Seattle artist and designer Sarah Bergmann is making quite a buzz, thanks to the Pollinator Pathway, a project she began in 2008 with the intent of creating more habitat for local bees and other pollinating creatures. If you haven’t heard, the nation’s population of pollinators is plummeting, and the pathway aims to aid their plight by transforming a milelong section of city-owned planting strips into carefully planned groupings of flora—mostly native to the Northwest—designed to attract native bees, butterflies and moths.
How does a longtime metalhead channel her deep desire to quilt? In the case of Boo Davis, 36, she quits her day job as an illustrator for The Seattle Times, creates a label called Quiltsrÿche (quiltsryche.com) and uses traditional techniques to make quilts featuring the “devil horns” hand sign and tributes to heavy-metal bands. Davis’ “evil quilts” have gained raucous acclaim in the alt-craft community and landed her a book deal that resulted in the August publication of Dare to Be Square Quilting: A Block-by-Block Guide to Making Patchwork and Quilts (Potter Craft, $21.99).
The tide is out, revealing a great seaweed-matted mud flat. Gulls are scattered on it like huge, mobile, white-feathered clamshells. They strut at the water’s edge, looking for stragglers and snacks the receding tide has left behind. A few come too close to a great blue heron, which flaps its wings, driving them off as if sweeping dust from the front porch.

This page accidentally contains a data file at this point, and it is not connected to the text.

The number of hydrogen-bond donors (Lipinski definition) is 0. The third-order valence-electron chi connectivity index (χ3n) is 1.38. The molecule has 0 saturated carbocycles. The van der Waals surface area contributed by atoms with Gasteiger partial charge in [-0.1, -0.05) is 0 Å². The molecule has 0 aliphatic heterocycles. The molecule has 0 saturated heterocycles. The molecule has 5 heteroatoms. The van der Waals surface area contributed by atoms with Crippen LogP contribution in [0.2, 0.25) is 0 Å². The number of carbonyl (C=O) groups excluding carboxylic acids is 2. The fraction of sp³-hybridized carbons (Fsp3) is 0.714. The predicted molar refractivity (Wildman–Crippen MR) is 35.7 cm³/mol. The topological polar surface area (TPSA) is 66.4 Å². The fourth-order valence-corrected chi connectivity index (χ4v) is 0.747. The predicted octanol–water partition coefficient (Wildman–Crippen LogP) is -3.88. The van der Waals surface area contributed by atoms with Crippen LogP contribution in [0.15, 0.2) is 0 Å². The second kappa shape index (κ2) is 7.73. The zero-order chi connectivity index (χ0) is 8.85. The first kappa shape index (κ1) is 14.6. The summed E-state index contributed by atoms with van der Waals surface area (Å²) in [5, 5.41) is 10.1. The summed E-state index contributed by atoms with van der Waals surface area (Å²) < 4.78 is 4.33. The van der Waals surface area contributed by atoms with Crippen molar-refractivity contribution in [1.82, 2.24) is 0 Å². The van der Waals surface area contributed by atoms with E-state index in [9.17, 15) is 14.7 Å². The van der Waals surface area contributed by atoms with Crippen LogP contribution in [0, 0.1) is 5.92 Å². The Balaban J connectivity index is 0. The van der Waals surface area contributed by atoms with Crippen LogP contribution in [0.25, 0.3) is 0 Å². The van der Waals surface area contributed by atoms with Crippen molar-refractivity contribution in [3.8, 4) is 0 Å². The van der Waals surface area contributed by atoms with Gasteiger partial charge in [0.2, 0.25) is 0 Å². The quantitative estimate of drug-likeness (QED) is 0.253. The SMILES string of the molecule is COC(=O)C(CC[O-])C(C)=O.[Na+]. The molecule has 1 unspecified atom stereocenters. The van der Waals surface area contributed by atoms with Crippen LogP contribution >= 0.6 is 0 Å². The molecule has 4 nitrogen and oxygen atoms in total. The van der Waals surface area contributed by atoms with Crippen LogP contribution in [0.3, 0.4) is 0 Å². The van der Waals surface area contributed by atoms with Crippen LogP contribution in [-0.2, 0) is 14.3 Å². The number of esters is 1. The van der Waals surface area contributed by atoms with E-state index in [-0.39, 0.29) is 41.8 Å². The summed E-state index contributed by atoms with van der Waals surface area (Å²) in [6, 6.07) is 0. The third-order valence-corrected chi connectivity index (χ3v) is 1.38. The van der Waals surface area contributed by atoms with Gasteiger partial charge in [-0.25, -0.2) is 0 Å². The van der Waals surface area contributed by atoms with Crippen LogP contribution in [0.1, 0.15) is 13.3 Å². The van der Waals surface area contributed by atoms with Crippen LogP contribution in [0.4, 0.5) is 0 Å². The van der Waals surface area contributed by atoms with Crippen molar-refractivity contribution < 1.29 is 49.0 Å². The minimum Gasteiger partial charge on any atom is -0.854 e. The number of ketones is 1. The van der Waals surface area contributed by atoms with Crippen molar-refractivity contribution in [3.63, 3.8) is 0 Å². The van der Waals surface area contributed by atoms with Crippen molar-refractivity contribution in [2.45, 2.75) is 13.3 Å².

Talk about ambitious art projects. Glimmering Gone, at Tacoma’s Museum of Glass, pairs two esteemed artists working on different continents. Sweden’s Ingalena Klenell makes lacy landscapes of glass that resemble icicles, snowflakes and the thin crust that forms on puddles in winter. America’s Beth Lipman creates dead birds, intricate breastplate necklaces and wreaths of glass so solid they appear to be ceramic.
BraintrustAs student-athletes prepare to head back to school, it’s unlikely many of them will be thinking about a young man named Zackery Lystedt. But state legislation known as the Zackery Lystedt Law might one day save their lives.
Revisit the classic sounds of Motown with the Temptations and The Four Tops (7/11; 7 p.m.; prices vary; Tulalip Casino, 6410 33rd Ave. NE, Marysville; 800.745.3000; ticketmaster.com) and let the grandfathers of soul take you to “Cloud Nine”—fee-fi-fo-fum, look out baby, ’cause here they come! Next, fly like an eagle to Woodinville for the Steve Miller Band (7/14; 7 p.m. prices vary; Chateau Ste.
After an 11-year hiatus, the female-fronted music fest Lilith Fair is back with a bang-up lineup, including Erykah Badu, Colbie Caillat, A Fine Frenzy, Ann Atomic, Sheryl Crow and Lilith Fair cofounder Sarah McLachlan. That’s grrrl power to the nth degree. 7/3 .3 p.m. Prices vary. Gorge Amphitheatre, George; 509.785.6262; lilithfair.com
The first production in Intiman’s new five-year International Cycle (in which the theater collaborates with artists and companies from across the globe), Ruined traces the tragic story of young women faced with unspeakable violence in the Democratic Republic of Congo. Despite the horrors of their rain-forest brothel, the women survive—sometimes on crumbs of hope and spirit alone. After the Seattle run (directed by Intiman’s new artistic director, Kate Whoriskey), the production will travel to South Africa. 7/2–8/8. Times and prices vary.
Although early-’90s alt-rockers Toad the Wet Sprocket may technically be headlining an upcoming show at the Moore Theatre, we’re willing to bet opening band Hey Marseilles is the reason most people snap up tickets. Started in 2006 by Nick Ward, Matt Bishop and Philip Kobernik while students at the University of Washington, the band has since grown into a septet—and stolen the city’s heart.